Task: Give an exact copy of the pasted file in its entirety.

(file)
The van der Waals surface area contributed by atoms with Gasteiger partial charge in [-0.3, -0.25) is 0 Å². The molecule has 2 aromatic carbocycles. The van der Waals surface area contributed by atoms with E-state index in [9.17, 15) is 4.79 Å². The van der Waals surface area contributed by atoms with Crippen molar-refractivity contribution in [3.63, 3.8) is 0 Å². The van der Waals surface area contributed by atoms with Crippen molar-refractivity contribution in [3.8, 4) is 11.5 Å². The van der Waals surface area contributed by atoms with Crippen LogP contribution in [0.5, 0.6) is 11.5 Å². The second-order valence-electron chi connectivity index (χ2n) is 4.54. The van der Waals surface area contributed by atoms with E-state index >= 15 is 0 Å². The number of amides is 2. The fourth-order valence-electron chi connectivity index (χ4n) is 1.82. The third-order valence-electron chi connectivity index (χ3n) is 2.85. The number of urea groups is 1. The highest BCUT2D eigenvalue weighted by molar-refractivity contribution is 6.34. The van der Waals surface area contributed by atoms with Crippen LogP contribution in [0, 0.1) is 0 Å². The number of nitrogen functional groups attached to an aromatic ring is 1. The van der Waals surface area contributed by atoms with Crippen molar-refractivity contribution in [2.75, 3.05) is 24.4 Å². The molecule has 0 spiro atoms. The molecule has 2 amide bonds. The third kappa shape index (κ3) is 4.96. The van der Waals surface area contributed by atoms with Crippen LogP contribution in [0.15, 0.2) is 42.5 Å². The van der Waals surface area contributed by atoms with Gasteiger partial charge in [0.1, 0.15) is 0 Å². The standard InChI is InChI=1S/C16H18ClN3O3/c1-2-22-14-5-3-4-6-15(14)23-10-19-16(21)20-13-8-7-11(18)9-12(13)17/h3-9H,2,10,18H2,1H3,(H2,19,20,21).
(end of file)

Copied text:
The van der Waals surface area contributed by atoms with Gasteiger partial charge in [-0.3, -0.25) is 0 Å². The molecule has 2 aromatic carbocycles. The van der Waals surface area contributed by atoms with E-state index in [9.17, 15) is 4.79 Å². The van der Waals surface area contributed by atoms with Crippen molar-refractivity contribution in [3.63, 3.8) is 0 Å². The van der Waals surface area contributed by atoms with Crippen molar-refractivity contribution in [3.8, 4) is 11.5 Å². The van der Waals surface area contributed by atoms with Crippen LogP contribution in [0.5, 0.6) is 11.5 Å². The second-order valence-electron chi connectivity index (χ2n) is 4.54. The van der Waals surface area contributed by atoms with E-state index >= 15 is 0 Å². The number of amides is 2. The fourth-order valence-electron chi connectivity index (χ4n) is 1.82. The third-order valence-electron chi connectivity index (χ3n) is 2.85. The number of urea groups is 1. The highest BCUT2D eigenvalue weighted by molar-refractivity contribution is 6.34. The van der Waals surface area contributed by atoms with Crippen LogP contribution in [0, 0.1) is 0 Å². The number of nitrogen functional groups attached to an aromatic ring is 1. The van der Waals surface area contributed by atoms with Crippen molar-refractivity contribution in [2.75, 3.05) is 24.4 Å². The molecule has 0 spiro atoms. The molecule has 2 amide bonds. The third kappa shape index (κ3) is 4.96. The van der Waals surface area contributed by atoms with Crippen LogP contribution in [0.15, 0.2) is 42.5 Å². The van der Waals surface area contributed by atoms with Gasteiger partial charge in [0.1, 0.15) is 0 Å². The standard InChI is InChI=1S/C16H18ClN3O3/c1-2-22-14-5-3-4-6-15(14)23-10-19-16(21)20-13-8-7-11(18)9-12(13)17/h3-9H,2,10,18H2,1H3,(H2,19,20,21).